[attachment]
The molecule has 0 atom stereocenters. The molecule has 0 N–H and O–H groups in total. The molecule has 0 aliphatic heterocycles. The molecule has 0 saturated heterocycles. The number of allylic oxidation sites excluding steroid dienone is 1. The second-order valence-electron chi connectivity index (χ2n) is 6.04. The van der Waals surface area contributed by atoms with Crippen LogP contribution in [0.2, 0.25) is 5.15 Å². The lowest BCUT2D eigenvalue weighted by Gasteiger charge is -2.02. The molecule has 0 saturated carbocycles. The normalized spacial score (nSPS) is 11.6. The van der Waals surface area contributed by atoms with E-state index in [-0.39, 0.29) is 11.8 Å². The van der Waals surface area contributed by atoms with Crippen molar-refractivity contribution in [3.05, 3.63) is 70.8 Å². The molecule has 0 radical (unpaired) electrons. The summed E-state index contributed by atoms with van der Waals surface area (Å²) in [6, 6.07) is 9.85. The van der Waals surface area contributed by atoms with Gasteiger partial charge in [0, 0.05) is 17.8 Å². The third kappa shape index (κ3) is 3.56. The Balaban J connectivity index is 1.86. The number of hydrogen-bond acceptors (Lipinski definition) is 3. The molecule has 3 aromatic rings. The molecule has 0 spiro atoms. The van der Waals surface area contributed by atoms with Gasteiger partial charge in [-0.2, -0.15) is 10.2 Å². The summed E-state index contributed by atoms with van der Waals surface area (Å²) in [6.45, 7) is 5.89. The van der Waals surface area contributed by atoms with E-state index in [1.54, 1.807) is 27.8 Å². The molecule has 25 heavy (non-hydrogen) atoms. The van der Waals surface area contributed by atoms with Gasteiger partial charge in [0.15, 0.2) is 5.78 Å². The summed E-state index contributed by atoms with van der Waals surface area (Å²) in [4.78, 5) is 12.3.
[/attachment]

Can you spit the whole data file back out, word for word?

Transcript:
The molecule has 0 atom stereocenters. The molecule has 0 N–H and O–H groups in total. The molecule has 0 aliphatic heterocycles. The molecule has 0 saturated heterocycles. The number of allylic oxidation sites excluding steroid dienone is 1. The second-order valence-electron chi connectivity index (χ2n) is 6.04. The van der Waals surface area contributed by atoms with Crippen LogP contribution in [0.2, 0.25) is 5.15 Å². The lowest BCUT2D eigenvalue weighted by Gasteiger charge is -2.02. The molecule has 0 saturated carbocycles. The normalized spacial score (nSPS) is 11.6. The van der Waals surface area contributed by atoms with E-state index in [-0.39, 0.29) is 11.8 Å². The van der Waals surface area contributed by atoms with Crippen molar-refractivity contribution in [3.05, 3.63) is 70.8 Å². The molecule has 0 radical (unpaired) electrons. The summed E-state index contributed by atoms with van der Waals surface area (Å²) in [6, 6.07) is 9.85. The van der Waals surface area contributed by atoms with Gasteiger partial charge in [0, 0.05) is 17.8 Å². The third kappa shape index (κ3) is 3.56. The Balaban J connectivity index is 1.86. The number of hydrogen-bond acceptors (Lipinski definition) is 3. The molecule has 3 aromatic rings. The molecule has 0 spiro atoms. The van der Waals surface area contributed by atoms with Gasteiger partial charge in [-0.2, -0.15) is 10.2 Å². The summed E-state index contributed by atoms with van der Waals surface area (Å²) in [6.45, 7) is 5.89. The van der Waals surface area contributed by atoms with E-state index in [1.54, 1.807) is 27.8 Å². The molecule has 25 heavy (non-hydrogen) atoms. The van der Waals surface area contributed by atoms with Gasteiger partial charge in [0.15, 0.2) is 5.78 Å². The summed E-state index contributed by atoms with van der Waals surface area (Å²) in [4.78, 5) is 12.3.